I had to keep the chicks in the sunroom, because that's the only place we could lock away the cats. At three weeks I started "hardening them off" by putting them outdoors in the coop for longer and longer periods when it was warm enough. The cat carrier was perfect for mass chick transport.
At five weeks the girls spent their first night out in the coop. By then I had hooked up the adult-size waterer and feeder. I had to show them how to walk up their little gangplank to the coop, by picking up a couple chicks and pushing them up it, but they learned quickly. Chickens want to roost up high. It's what they do. They go up there when it begins to get dark, not without a lot of shoving and complaining and blocking the door. It's a comical half-hour production.
Next: their breeds, names, and personalities, and how we are not going to eat them.
Thursday, May 9, 2013
Our Back Yard:
Three compost piles (finished, maturing, and in process) in connected wire enclosures
Giant pile of branches and trimmings
Two rain barrels, one attractive and one ugly and not hooked up yet (it was free)
Chicken coop under construction (much, much, more on this later)
Big tough clothesline between T-poles
Raised bed, to be planted this weekend
Hugelkultur bed, or for the lay person, "pile of branches, compost, leaf mulch, and topsoil" soon to be planted
Two of each: elderberries, American Beautyberries, pawpaws, and persimmons; a butterfly bush, a dogwood tree
The boys' "clubhouse" or secret meeting place inside a giant shrub, furnished with old bricks
A hole that a five-year-old Will dug as part of a "leprechaun trap" that has never quite been filled in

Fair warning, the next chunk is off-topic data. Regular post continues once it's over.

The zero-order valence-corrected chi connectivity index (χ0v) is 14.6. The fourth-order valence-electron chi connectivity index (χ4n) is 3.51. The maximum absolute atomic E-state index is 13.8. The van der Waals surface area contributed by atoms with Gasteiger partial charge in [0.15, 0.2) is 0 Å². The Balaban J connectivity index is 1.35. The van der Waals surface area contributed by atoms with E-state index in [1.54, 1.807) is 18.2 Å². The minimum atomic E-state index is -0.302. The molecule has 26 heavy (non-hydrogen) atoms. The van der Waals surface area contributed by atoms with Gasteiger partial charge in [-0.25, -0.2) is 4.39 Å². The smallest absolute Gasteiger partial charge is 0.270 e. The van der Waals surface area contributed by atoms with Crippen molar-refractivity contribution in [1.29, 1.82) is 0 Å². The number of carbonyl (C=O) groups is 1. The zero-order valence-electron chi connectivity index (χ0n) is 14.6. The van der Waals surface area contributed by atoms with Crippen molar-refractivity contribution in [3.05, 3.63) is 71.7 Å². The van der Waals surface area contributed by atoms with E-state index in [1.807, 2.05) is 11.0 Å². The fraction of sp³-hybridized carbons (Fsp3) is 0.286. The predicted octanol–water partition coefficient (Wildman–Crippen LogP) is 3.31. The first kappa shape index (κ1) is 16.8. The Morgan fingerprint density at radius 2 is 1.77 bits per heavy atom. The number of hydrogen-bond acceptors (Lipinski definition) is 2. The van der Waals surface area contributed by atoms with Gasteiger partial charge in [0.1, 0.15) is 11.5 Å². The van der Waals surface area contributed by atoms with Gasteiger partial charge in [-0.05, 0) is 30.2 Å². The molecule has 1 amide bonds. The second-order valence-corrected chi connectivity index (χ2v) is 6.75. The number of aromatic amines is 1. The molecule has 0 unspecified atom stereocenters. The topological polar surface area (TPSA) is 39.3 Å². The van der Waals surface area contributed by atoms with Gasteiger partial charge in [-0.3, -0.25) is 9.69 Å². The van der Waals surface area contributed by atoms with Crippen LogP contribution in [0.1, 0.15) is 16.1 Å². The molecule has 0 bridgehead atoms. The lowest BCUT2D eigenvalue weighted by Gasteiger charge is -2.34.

Inaccurate concrete sundial with a jaunty but enigmatic saying on it (see photo)
Half whiskey barrel turned upside down (It houses fish and water plants in summer. And water.)
Big metal table and six chairs
Two chaise lounges
Random pots with nothing growing in them, yet
Huge ginkgo tree
Maybe there's something quirky in the neighbor's yard that I can't see, perhaps the gravestone of the previous owner's pet? Or a rusted out hose reel cart? Please? I guess we just have different visions of suburbia. They like everything cleaned up and mowed and empty like a big green carpet. And? I wonder if they think we're white trash.
Well, enough idle speculation. Time to go make some hooch.
Wednesday, May 8, 2013
We're between the winter CSA and the next one, and farmer's markets are not open quite yet. (Media's opens tomorrow.) And still no local asparagus at the Swarthmore Co-op. I refuse to buy asparagus from Mexico during Pennsylvania asparagus season. It feels like we're living in some kind of Bermuda Triangle in which all local fresh vegetables have gone missing.
Anyway, I decided, for a recent Cinco de Mayo party, to make cheese instead of tracking down the elusive asparagus or some other local vegetable in hiding. I had made queso blanco very successfully once with raw milk.I wasn't sure how to present it, but after browsing through cookbooks and searching online for a while, I found the idea to fry the cheese and then squirt it with fresh lime juice. Simple and elegant. And no asparagus.